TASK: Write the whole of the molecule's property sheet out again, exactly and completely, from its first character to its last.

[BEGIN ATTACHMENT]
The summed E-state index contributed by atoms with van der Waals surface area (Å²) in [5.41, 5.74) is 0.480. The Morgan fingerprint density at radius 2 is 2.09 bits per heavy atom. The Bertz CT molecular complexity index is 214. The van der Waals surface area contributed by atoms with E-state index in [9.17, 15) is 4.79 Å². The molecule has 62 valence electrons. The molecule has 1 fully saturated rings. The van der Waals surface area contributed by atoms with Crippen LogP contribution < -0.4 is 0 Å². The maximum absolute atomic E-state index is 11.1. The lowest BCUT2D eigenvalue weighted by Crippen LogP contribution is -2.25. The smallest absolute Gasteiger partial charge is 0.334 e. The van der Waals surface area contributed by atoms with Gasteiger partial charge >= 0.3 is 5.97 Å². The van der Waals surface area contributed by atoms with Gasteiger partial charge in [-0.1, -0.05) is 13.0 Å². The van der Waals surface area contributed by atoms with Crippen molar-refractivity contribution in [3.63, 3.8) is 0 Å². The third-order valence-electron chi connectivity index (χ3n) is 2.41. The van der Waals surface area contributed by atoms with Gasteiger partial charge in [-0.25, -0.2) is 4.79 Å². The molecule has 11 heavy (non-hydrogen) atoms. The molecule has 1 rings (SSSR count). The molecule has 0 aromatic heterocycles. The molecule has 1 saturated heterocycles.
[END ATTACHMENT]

The summed E-state index contributed by atoms with van der Waals surface area (Å²) in [5.41, 5.74) is 0.480. The Morgan fingerprint density at radius 2 is 2.09 bits per heavy atom. The Bertz CT molecular complexity index is 214. The van der Waals surface area contributed by atoms with E-state index in [9.17, 15) is 4.79 Å². The molecule has 62 valence electrons. The molecule has 1 fully saturated rings. The van der Waals surface area contributed by atoms with Crippen LogP contribution < -0.4 is 0 Å². The maximum absolute atomic E-state index is 11.1. The lowest BCUT2D eigenvalue weighted by Crippen LogP contribution is -2.25. The smallest absolute Gasteiger partial charge is 0.334 e. The van der Waals surface area contributed by atoms with Gasteiger partial charge >= 0.3 is 5.97 Å². The van der Waals surface area contributed by atoms with Gasteiger partial charge in [-0.1, -0.05) is 13.0 Å². The van der Waals surface area contributed by atoms with Crippen molar-refractivity contribution in [3.63, 3.8) is 0 Å². The third-order valence-electron chi connectivity index (χ3n) is 2.41. The van der Waals surface area contributed by atoms with Gasteiger partial charge in [-0.25, -0.2) is 4.79 Å². The molecule has 11 heavy (non-hydrogen) atoms. The molecule has 1 rings (SSSR count). The molecule has 0 aromatic heterocycles. The molecule has 1 saturated heterocycles.